Paul Pillar

The Amtrak Disaster: Part of a Much Bigger Problem

The fatal crash of an Amtrak train in Philadelphia obviously is disturbing to those of us who often use the same service; it also is a symptom of a pattern, involving politics, economics, and morality, that is disturbing in a much larger sense. The chief investigator for the National Transportation Safety Board assesses that had a federally mandated automated system for restricting the speed of trains been in operation on the section of track involved, the crash would not have occurred. Amtrak has been ahead of the rest of the railroad industry in installing the system, but as is often the case, resources are the major factor in more rapid progress in installation not having been made. The day after the crash, and despite that fatal incident, a committee of the House of Representatives rejected a proposal for increased funding of Amtrak. This posture is indicative of a broader neglectful attitude toward America's notoriously deteriorating infrastructure. The anomaly of this situation prevailing within the world's superpower is apparent to any traveler who has enjoyed the use of more modern public services in any of several European countries, with rail transportation providing one of the most glaring contrasts.

At play here are some fundamental issues regarding attitudes toward, and management of, the commons—those assets and resources that are of use and importance to an entire community. The original formulation of the tragedy of the commons, which Garrett Hardin put in classic form nearly 50 years ago, involved how the marginal benefits and costs of any one individual's exploitation of a collective resource leads to excessive exploitation and deterioration of the resource. Each individual owner of livestock gets a net benefit from having his animals graze on a common pasture, but multiple owners following the same logic results in overgrazing and eventual ruin of the pasture. This kind of destructive dynamic is still very much in evidence with some important resources—most notably at the global level with how the marginal benefit exceeds the marginal cost for individual emitters of carbon into the atmosphere, with an eventual collective result threatening to be ruinous for all.

But at the national and sub-national levels, there also is another destructive dynamic that leads to deterioration of the commons, especially parts of the commons that are man-made. Some such parts can be ruined not only by too much exploitation but also by not enough attention and upkeep. The deterioration of roads and railways comes partly from use, but also from time, weather, ice, and rust. Left alone and given enough time, nature can restore a pasture to life, but nature cannot repair a bridge. The need for positive attention and upkeep is all the more apparent with common resources, such as public education, that are less a matter of physical structures than are roads and bridges.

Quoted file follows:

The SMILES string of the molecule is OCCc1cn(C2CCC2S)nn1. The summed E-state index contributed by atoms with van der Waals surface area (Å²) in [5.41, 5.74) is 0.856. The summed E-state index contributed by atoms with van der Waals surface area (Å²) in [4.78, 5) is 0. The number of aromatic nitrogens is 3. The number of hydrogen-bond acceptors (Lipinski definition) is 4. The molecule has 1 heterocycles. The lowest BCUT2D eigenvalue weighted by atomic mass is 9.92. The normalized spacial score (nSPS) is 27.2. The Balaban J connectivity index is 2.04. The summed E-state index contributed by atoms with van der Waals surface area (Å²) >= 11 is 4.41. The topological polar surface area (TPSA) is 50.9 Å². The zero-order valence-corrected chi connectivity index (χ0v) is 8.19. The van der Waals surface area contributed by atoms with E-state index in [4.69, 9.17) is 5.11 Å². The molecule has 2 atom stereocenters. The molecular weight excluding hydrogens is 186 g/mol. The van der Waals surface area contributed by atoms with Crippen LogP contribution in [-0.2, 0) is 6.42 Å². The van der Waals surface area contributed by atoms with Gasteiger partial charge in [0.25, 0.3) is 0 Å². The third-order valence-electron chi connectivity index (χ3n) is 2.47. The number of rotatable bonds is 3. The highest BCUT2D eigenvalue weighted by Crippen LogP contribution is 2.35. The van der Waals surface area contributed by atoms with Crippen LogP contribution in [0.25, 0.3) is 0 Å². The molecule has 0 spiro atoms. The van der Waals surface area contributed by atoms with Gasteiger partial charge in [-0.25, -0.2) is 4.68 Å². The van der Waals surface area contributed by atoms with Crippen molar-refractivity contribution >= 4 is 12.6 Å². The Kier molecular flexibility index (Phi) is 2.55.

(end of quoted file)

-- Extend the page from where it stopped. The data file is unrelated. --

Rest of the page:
The destructive logic of the new tragedy of the commons consists of those with the wherewithal to do so ending their own reliance on the commons and relying on privately owned assets instead. This results in less of a base of support for keeping the commons in good shape. It especially means less support from those whose support is especially important because of the wealth involved. The result, as with the first kind of tragedy, is deterioration and perhaps ruin of the commons, immediately to the disadvantage of many but ultimately to the disadvantage of all.

President Obama, at a recent event at Georgetown University, remarked about this kind of withdrawal from the commons and how apparent it has become in recent years in the United States; he made particular reference to wealthy parents keeping their children out of public schools and instead using private institutions for education and extracurricular activities. Also at the event and concurring in the president's observation was Robert Putnam, whose study Bowling Alone documented the withdrawal of Americans during recent decades from many forms of community commitment and involvement. It's not just a matter of schools, tennis clubs, or bowling leagues. One's interest in maintaining mass transportation, for example, declines or disappears if one uses a private jet instead.

In the United States these trends are exacerbated by two other factors. One is growing economic inequality, with an expanding divide between the large numbers who must rely on the commons, including public schools and mass transportation, and a smaller number who have other options. The increased concentration of wealth at the very top makes the private jet option a reality and not just a theoretical discussion point. And in a post-Citizens United world, the opportunities for the very wealthy to manipulate political perceptions in a way that blurs the meaning of the divide is greater than ever.